The Children of Syria
“Please help me” said Fatima. “Just help me.”
Fatima is seven years old. While playing outside in Damascus, the splinter of a grenade hit her in the spinal cord. It paralyzed her from the waist down.
Dr Muhannad, a psychologist and Syrian refugee, taught Fatima how to say “please help me” in English. Pleading for assistance, he filmed her saying these words before sending the video to a German organization called, A Heart for Children.
Dr. Muhannad is wanted by the regime for treating injured civilians in Syrian field clinics. And though he was forced to flee, his activity hasn’t wavered. Over the last six months, he has headed a team of volunteers who provide psycho-social relief to children affected by the conflict.
Syria has been locked in a two year war between the Baathist regime and a fragmented opposition. Prior to the crisis, approximately four million people lived in Lebanon. Today, the government estimates that one million Syrians are now residing in the country. The refugee crisis has spilled into Jordan, Turkey, and Iraq as well. As of March 6th of this year, Save the Children, an international non-government organization (NGO), estimated that 52% of Syrians refugees were children. Most of who have lost either one or both of their parents.
In Tripoli, a city in northern Lebanon, Dr. Muhannad and his team conducted a study in early February of 2013. His team surveyed 5000 Syrian children between the ages of 4-7. The results showed that 25% of kids suffered from sleeping disorders, 15% showed many signs of depression, 18% expressed heightened aggression, 12% had speech impediments, and 30% experienced uncontrollable urination.
With the help of some local NGOs, Dr. Muhannad and his staff have organized a series of psycho-social activities.
“We have to create a safe space for the kids” says Dr. Muhannad. “We’re always singing and playing games. We also encourage them to express themselves through activities such as drawing pictures.”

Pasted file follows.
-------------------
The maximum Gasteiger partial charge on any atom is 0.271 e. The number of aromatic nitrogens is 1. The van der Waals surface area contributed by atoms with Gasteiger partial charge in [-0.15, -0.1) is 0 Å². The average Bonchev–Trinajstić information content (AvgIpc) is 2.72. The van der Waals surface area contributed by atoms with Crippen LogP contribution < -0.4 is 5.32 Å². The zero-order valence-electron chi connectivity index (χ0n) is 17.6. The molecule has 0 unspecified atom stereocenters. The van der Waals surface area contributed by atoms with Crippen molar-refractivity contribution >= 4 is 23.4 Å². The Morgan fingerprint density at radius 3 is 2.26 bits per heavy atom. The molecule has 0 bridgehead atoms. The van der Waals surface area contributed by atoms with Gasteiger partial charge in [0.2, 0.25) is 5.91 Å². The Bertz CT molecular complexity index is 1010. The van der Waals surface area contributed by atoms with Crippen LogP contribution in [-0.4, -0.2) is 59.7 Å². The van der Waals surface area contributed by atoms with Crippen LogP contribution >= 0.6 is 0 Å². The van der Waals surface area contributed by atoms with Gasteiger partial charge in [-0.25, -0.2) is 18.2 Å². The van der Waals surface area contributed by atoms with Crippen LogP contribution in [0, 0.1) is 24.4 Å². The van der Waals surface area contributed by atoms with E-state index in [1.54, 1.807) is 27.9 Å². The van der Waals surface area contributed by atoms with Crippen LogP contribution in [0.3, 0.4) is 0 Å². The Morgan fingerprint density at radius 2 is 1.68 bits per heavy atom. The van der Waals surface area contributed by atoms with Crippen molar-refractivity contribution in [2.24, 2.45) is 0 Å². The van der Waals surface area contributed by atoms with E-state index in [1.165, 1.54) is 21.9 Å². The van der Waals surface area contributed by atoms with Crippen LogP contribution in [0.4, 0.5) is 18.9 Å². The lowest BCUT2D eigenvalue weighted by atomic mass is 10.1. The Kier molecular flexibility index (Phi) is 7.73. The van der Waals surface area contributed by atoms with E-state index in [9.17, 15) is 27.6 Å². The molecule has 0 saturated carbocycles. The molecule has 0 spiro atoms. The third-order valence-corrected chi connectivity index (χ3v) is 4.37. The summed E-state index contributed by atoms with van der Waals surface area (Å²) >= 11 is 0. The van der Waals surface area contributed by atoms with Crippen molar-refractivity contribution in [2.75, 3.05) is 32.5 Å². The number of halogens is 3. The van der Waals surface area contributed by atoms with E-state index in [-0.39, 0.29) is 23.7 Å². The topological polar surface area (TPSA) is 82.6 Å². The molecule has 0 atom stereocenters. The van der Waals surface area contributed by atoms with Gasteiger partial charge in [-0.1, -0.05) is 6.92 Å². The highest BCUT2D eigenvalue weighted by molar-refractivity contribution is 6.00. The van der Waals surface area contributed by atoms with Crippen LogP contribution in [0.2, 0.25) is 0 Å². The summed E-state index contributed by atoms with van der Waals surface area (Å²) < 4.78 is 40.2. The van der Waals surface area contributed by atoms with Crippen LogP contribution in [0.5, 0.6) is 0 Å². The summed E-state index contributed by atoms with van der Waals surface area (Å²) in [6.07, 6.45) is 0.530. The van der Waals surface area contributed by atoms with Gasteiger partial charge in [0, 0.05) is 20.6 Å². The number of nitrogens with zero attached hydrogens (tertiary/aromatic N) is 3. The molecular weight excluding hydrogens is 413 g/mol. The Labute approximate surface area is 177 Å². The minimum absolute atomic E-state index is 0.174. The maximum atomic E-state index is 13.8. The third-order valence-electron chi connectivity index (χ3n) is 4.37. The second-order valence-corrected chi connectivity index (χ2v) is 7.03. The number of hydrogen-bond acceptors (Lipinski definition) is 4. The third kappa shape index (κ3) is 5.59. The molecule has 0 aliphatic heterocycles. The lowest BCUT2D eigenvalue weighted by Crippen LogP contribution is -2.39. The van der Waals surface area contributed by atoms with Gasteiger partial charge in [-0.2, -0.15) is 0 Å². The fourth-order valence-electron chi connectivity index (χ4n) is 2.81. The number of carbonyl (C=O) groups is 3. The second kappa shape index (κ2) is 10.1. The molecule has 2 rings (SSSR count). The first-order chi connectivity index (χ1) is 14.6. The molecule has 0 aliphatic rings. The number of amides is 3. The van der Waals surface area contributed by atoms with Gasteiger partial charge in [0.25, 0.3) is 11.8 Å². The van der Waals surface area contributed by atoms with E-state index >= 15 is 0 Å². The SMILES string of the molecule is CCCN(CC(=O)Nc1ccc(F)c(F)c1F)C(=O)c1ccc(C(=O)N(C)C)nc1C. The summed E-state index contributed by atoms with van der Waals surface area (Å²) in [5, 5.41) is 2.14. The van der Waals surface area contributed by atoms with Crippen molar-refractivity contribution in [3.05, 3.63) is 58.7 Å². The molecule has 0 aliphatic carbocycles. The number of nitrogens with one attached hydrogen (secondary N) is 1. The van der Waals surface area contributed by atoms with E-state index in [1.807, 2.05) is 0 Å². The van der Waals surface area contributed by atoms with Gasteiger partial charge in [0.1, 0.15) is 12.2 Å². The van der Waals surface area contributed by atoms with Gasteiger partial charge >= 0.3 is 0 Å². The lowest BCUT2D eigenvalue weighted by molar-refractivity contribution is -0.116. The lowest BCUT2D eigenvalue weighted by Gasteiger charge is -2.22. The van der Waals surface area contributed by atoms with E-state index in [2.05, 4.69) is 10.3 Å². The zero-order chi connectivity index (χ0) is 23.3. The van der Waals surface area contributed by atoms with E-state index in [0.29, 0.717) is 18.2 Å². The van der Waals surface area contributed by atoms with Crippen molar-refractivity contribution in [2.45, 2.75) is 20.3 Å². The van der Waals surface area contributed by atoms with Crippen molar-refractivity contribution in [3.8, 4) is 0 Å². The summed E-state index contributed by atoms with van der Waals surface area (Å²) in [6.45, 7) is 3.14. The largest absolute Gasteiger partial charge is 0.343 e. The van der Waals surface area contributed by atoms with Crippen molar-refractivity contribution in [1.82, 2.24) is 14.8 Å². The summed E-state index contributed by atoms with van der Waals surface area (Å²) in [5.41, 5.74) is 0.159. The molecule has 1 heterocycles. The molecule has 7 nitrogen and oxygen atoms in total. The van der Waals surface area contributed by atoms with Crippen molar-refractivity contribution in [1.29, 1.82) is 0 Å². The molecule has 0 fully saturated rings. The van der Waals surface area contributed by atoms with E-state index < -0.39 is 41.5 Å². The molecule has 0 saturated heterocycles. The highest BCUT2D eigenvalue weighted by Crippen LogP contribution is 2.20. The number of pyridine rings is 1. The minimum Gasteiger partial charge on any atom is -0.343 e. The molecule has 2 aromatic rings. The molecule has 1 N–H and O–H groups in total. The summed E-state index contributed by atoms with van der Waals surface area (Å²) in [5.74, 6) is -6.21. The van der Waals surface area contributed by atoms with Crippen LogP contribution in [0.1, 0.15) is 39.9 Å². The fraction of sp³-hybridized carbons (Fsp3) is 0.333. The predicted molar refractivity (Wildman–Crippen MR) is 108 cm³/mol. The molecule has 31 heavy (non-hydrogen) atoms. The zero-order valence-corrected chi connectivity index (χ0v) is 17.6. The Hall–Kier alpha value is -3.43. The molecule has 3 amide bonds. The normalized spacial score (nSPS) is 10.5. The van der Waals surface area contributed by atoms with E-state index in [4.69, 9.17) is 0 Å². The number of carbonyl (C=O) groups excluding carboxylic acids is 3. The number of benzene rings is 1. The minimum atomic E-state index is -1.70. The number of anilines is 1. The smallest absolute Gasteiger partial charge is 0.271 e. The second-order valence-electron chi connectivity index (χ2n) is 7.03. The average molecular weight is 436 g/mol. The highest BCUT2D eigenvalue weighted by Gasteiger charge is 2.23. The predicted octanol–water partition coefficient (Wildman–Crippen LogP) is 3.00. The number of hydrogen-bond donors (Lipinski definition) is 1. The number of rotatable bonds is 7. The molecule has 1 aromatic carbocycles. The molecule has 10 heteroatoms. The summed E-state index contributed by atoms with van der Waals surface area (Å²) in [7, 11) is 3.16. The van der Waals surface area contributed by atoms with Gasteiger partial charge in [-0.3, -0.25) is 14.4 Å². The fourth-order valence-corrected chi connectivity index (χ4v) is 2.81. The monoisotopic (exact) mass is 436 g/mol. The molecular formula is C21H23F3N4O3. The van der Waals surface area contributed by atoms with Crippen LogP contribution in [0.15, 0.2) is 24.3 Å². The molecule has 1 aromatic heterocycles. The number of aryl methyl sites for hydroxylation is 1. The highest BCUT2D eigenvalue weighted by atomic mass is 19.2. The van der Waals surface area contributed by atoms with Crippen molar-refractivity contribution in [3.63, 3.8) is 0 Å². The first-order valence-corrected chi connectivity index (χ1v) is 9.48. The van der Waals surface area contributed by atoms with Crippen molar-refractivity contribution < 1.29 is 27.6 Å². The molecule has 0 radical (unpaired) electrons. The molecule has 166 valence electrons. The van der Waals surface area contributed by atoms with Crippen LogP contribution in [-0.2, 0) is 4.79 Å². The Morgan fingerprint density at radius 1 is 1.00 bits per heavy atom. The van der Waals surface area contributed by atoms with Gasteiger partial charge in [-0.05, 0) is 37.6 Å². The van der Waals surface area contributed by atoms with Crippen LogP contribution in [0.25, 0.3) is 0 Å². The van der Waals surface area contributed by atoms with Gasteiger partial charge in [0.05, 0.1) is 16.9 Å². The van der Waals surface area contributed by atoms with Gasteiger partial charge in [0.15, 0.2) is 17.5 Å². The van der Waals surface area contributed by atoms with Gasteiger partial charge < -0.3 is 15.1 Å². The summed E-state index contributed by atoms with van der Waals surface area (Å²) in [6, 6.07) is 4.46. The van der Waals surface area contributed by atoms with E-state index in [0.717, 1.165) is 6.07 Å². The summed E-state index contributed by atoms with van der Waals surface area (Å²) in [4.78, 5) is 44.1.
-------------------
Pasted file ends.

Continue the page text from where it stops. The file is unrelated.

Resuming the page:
Yet, the pictures that most children draw are pictures of war. “Children usually draw what they have seen. They draw tanks, planes, and guns” says Dr. Muhannad.
“Sometimes they even draw the dead.”
There is evidence indicating the regime is targeting children. The government has launched systematic attacks on schools, hospitals and bakeries which have killed thousands of civilians. Beginning in July of 2012, War Child Lebanon reported that many schools had been turned into military houses by regime and anti-regime forces. In a report released on March 13th of this year, Save the Children stated that approximately two thousand schools have been damaged so far.
In the same report, Save the Children cited new research emerging out of Bahcesehir University in Turkey. The study found that one out of three children reported being shot at or hit. Three quarters of children also stated that they had seen the death of a close friend or family member.
While looking over the shoulder to see the picture that nine year old Ahmed was drawing, Dr. Muhannad asked, “Who’s the boy in the picture?”
“My old friend” replied Ahmed
While playing football in Aleppo, Ahmed kicked the ball too hard. His friend chased after it. As he was running, a sniper on the nearby roof shot him in the head.
The Free Syrian Army (FSA) isn’t innocent either. Fragments of the opposition have armed children and placed them in the front lines of battle. War Child Lebanon has documented the use of child soldiers as early as July of 2012. Some of them are as young as ten years of age.
Unfortunately, the global stigma surrounding mental health has prevented some families from seeking support for their children. “Some parents, with all the other problems there facing, don’t want to accept that their children are suffering from trauma” says Dr. Muhannad.
“But I won’t stop trying. I want to ensure that the next generation is as least affected by the war as possible.”
Unfortunately, finding sponsors for psycho-social activities has been difficult. Because of the urgency for basic needs such as food, shelter and medical-care, mental health is often a secondary concern.
Fortunately, War Child Lebanon has decided to team up with Dr. Muhannad to provide more psycho-social services. Children, however, aren’t the only ones dealing with this consequence of war.
Dr. Muhannad spoke about his friend who nursed injured soldiers and civilians in Homs. “I knew Homs was destroyed. There is no Homs anymore. But when I went on my Facebook I didn’t expect to find out that he died.” Pausing for a moment, he raised his head and said, “My friend’s gone.”
In spite of the bloodshed, Dr Muhannad’s activity offers hope to others. Mutually, children like Fatima lend relief to him as well.
Despite her life altering injury, Fatima smiled in the video that was filmed and sent to Germany. She smiled even more when she heard that A Heart for Children agreed to help her.
She’s recently been taken to Germany with her father to receive special care. “Seeing her happy makes me feel better” says Dr. Muhannad.
“A child’s smile is the remedy for my trauma.”
Mathew Nashed is a writer living in Istanbul.